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1936 records – page 1 of 194.

From study design and analysis to conclusion: new horizons for epidemiological rigor in sport medicine.

https://arctichealth.org/en/permalink/ahliterature163470
Source
Clin J Sport Med. 2007 May;17(3):175-6
Publication Type
Article
Date
May-2007
Author
Thomas M Best
Ian Shrier
Source
Clin J Sport Med. 2007 May;17(3):175-6
Date
May-2007
Language
English
Publication Type
Article
Keywords
Epidemiologic Research Design
Humans
Quebec
Sports Medicine
PubMed ID
17513906 View in PubMed
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Military's environmental medicine research pushes limits of human endurance.

https://arctichealth.org/en/permalink/ahliterature195758
Source
CMAJ. 2001 Jan 9;164(1):85-6
Publication Type
Article
Date
Jan-9-2001
Author
B. Sibbald
Source
CMAJ. 2001 Jan 9;164(1):85-6
Date
Jan-9-2001
Language
English
Publication Type
Article
Keywords
Canada
Environment, Controlled
Humans
Military Personnel
Research Design
PubMed ID
11202676 View in PubMed
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[Consultant service in research methodology and statistics].

https://arctichealth.org/en/permalink/ahliterature210331
Source
Ugeskr Laeger. 1996 Dec 16;158(51):7373
Publication Type
Article
Date
Dec-16-1996
Author
N. Keiding
L. Højgaard
Source
Ugeskr Laeger. 1996 Dec 16;158(51):7373
Date
Dec-16-1996
Language
Danish
Publication Type
Article
Keywords
Consultants
Denmark
Humans
Research Design
Statistics as Topic
PubMed ID
9012051 View in PubMed
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Integrating knowledge generation with knowledge diffusion and utilization: a case study analysis of the Consortium for Applied Research and Evaluation in Mental Health.

https://arctichealth.org/en/permalink/ahliterature182200
Source
Can J Public Health. 2003 Nov-Dec;94(6):468-71
Publication Type
Article
Author
Evelyn Vingilis
Kathleen Hartford
Ted Schrecker
Beth Mitchell
Barbara Lent
Joan Bishop
Author Affiliation
Population & Community Health Unit, Family Medicine, The University of Western Ontario, 100 Collip Circle, Suite 245, London, ON. evingili@uwo.ca
Source
Can J Public Health. 2003 Nov-Dec;94(6):468-71
Language
English
Publication Type
Article
Keywords
Humans
Mental Health Services - utilization
Ontario
Research Design
Abstract
Knowledge diffusion and utilization (KDU) have become a key focus in the health research community because of the limited success to date of research findings to inform health policies, programs and services. Yet, evidence indicates that successful KDU is often predicated on the early involvement of potential knowledge users in the conceptualization and conduct of the research and on the development of a "partnership culture". This study describes the integration of KDU theory with practice via a case study analysis of the Consortium for Applied Research and Evaluation in Mental Health (CAREMH).
This qualitative study, using a single-case design, included a number of data sources: proposals, meeting minutes, presentations, publications, reports and curricula vitae of CAREMH members.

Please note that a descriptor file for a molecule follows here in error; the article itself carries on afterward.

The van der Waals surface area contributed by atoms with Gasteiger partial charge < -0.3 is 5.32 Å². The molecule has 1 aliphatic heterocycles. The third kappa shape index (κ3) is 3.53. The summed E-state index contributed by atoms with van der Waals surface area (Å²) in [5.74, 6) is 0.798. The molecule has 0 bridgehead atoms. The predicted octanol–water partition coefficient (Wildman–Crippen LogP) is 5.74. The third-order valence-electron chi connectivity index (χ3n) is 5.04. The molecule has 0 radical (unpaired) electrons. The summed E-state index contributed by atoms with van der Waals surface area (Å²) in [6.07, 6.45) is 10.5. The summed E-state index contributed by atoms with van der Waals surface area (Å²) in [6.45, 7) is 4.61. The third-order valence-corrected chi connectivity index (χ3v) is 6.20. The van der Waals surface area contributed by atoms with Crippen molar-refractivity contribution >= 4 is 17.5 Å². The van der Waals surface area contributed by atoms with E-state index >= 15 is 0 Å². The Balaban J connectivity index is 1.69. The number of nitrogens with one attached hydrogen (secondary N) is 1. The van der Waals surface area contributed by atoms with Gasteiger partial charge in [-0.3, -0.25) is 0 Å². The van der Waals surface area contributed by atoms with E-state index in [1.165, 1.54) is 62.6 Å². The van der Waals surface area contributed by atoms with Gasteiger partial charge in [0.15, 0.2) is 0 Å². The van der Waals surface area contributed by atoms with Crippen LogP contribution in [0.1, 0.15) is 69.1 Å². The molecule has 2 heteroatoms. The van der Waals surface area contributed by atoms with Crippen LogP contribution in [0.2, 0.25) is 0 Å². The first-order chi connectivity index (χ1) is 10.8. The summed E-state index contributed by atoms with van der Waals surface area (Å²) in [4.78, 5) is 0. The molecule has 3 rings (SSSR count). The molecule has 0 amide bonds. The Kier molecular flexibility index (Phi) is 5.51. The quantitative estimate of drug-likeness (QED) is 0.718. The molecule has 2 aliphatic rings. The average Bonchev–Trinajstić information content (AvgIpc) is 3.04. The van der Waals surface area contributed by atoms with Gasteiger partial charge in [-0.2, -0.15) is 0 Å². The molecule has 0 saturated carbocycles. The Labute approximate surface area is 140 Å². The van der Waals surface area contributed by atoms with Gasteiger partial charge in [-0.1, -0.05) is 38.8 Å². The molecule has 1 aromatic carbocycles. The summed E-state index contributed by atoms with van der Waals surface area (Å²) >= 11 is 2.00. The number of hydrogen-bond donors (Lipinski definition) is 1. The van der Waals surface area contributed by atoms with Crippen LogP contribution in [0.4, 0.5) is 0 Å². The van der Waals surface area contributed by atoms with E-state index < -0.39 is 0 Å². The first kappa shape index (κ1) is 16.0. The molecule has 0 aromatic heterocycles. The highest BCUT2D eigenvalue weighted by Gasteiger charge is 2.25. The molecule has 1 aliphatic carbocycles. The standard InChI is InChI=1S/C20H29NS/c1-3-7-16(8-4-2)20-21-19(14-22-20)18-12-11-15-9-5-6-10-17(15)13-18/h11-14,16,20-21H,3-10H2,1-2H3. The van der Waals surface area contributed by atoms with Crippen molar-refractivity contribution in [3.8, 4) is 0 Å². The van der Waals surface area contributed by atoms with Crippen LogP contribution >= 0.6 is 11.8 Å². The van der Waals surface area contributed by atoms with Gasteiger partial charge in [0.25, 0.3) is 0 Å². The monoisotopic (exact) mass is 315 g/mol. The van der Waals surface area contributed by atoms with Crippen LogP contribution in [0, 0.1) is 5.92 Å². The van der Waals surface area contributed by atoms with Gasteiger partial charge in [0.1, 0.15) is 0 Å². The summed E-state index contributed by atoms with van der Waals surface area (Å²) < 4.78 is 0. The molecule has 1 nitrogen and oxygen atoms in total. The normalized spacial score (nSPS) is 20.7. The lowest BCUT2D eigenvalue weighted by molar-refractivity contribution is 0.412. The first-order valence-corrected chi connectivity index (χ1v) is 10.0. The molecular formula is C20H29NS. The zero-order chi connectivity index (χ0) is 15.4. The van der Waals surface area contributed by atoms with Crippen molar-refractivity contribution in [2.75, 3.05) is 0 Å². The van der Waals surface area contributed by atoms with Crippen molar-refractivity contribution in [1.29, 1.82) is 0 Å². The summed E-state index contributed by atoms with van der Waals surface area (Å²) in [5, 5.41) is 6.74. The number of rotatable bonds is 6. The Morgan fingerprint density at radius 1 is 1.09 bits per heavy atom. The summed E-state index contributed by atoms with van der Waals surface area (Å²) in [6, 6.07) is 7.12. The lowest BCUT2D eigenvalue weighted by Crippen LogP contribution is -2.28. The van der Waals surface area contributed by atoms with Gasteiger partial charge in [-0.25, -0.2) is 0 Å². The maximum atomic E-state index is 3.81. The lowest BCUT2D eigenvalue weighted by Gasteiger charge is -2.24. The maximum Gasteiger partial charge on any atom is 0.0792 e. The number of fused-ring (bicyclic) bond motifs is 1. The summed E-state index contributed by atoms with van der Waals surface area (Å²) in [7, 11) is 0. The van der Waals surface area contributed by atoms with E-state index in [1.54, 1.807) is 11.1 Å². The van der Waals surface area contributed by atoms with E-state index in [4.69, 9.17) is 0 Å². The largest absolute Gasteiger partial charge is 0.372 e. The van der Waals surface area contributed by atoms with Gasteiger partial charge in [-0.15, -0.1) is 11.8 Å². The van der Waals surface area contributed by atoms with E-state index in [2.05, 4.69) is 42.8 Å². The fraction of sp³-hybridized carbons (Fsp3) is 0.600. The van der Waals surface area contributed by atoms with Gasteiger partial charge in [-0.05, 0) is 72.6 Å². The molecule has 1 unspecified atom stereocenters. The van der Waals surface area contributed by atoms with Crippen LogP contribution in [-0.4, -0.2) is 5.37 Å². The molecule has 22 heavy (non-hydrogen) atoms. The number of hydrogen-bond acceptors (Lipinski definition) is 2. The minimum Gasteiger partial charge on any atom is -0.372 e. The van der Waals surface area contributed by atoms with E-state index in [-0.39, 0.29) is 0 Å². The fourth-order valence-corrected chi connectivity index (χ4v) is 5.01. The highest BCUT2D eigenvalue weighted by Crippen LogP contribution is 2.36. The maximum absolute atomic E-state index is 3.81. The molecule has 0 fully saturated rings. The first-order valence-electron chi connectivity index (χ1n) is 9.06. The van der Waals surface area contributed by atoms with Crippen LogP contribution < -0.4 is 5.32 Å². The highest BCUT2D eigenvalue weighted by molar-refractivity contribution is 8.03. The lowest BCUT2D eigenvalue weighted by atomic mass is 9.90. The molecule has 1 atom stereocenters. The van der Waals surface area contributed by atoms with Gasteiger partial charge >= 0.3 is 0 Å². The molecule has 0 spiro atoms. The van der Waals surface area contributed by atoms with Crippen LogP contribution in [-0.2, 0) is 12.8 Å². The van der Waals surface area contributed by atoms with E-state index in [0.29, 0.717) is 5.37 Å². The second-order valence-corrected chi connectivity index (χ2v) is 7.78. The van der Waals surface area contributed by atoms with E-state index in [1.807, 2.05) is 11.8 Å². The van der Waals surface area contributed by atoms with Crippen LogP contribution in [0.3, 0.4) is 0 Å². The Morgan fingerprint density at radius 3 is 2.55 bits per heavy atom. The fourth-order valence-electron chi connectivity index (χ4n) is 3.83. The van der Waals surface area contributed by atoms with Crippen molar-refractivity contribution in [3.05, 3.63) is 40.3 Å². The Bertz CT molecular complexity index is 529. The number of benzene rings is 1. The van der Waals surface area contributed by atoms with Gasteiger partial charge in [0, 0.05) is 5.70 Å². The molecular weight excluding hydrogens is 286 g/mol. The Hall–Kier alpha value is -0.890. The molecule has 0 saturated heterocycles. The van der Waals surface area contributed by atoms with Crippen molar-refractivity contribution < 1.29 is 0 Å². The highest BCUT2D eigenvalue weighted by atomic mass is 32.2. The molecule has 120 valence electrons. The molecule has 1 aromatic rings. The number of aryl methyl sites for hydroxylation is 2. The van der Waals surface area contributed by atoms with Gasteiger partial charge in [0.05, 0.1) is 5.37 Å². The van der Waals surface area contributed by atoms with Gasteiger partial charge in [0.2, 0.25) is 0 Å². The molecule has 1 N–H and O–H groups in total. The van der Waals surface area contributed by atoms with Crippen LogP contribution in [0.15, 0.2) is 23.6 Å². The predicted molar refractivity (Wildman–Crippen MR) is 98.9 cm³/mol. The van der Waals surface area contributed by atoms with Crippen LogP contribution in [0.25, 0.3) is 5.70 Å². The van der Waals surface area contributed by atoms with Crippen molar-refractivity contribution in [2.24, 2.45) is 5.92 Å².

CAREMH has adopted the following operational strategies to increase KDU capacity: 1) viewing research as a means and not as an end; 2) bringing the university and researcher to the community; 3) using participatory research methods; 4) embracing transdisciplinary research and interactions; and 5) using connectors. Examples of the iterative process between researchers and potential knowledge users in their contribution to knowledge generation, diffusion and utilization are provided.
This case study supports the importance of early and ongoing involvement of relevant potential knowledge users in research to enhance its utilization potential. It also highlights the need for re-thinking research funding approaches.
PubMed ID
14700249 View in PubMed
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Interviewing the moderator: an ancillary method to focus groups.

https://arctichealth.org/en/permalink/ahliterature180412
Source
Qual Health Res. 2004 May;14(5):714-25
Publication Type
Article
Date
May-2004
Author
Janine Morgall Traulsen
Anna Birna Almarsdóttir
Ingunn Björnsdóttir
Author Affiliation
Danish University of Pharmaceutical Sciences, Copenhagen, Denmark.
Source
Qual Health Res. 2004 May;14(5):714-25
Date
May-2004
Language
English
Publication Type
Article
Keywords
Focus Groups
Group Processes
Humans
Iceland
Research Design
Abstract
There has been an upsurge of academic interest in using focus groups (FGs) as a main or stand-alone qualitative method. In this article, the authors introduce a recently developed ancillary method to FGs called interviewing the moderator. The method is employed immediately after an FG and consists of a one-on-one interview with the FG moderator by another member of the research team. The authors argue, with reference to a specific study, that interviewing the moderator adds a new and valuable dimension to group interviews used in research. They describe how this method came about and provide a concrete example of its use in a recently completed research project. They discuss several advantages of the interview, among them that it provides information about group interaction and participant behavior, and furnishes additional data on what is discussed when the tape recorder is turned off.